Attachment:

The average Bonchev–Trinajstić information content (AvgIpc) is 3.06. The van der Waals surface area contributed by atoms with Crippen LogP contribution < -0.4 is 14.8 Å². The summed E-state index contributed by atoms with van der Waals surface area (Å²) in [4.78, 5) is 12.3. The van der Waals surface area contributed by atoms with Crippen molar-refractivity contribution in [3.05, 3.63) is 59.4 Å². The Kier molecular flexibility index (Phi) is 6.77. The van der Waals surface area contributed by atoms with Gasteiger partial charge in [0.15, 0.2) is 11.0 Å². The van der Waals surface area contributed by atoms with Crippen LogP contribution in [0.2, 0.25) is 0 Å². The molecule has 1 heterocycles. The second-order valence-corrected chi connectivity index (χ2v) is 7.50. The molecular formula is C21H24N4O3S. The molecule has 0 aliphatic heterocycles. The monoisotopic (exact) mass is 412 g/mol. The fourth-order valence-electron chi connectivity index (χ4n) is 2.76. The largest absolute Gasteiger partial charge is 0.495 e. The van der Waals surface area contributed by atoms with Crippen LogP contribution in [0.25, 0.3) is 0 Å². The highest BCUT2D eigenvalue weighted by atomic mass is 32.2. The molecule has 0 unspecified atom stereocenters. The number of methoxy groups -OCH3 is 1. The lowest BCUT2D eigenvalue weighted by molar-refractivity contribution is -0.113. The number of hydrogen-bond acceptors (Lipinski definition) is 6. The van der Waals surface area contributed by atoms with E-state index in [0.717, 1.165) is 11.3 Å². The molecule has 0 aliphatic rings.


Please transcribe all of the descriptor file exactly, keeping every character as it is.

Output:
The average Bonchev–Trinajstić information content (AvgIpc) is 3.06. The van der Waals surface area contributed by atoms with Crippen LogP contribution < -0.4 is 14.8 Å². The summed E-state index contributed by atoms with van der Waals surface area (Å²) in [4.78, 5) is 12.3. The van der Waals surface area contributed by atoms with Crippen molar-refractivity contribution in [3.05, 3.63) is 59.4 Å². The Kier molecular flexibility index (Phi) is 6.77. The van der Waals surface area contributed by atoms with Gasteiger partial charge in [0.15, 0.2) is 11.0 Å². The van der Waals surface area contributed by atoms with Crippen LogP contribution in [0.2, 0.25) is 0 Å². The molecule has 1 heterocycles. The second-order valence-corrected chi connectivity index (χ2v) is 7.50. The molecular formula is C21H24N4O3S. The molecule has 0 aliphatic heterocycles. The monoisotopic (exact) mass is 412 g/mol. The fourth-order valence-electron chi connectivity index (χ4n) is 2.76. The largest absolute Gasteiger partial charge is 0.495 e. The van der Waals surface area contributed by atoms with Crippen LogP contribution in [0.25, 0.3) is 0 Å². The highest BCUT2D eigenvalue weighted by atomic mass is 32.2. The molecule has 0 unspecified atom stereocenters. The number of methoxy groups -OCH3 is 1. The lowest BCUT2D eigenvalue weighted by molar-refractivity contribution is -0.113. The number of hydrogen-bond acceptors (Lipinski definition) is 6. The van der Waals surface area contributed by atoms with E-state index in [0.717, 1.165) is 11.3 Å². The molecule has 0 aliphatic rings.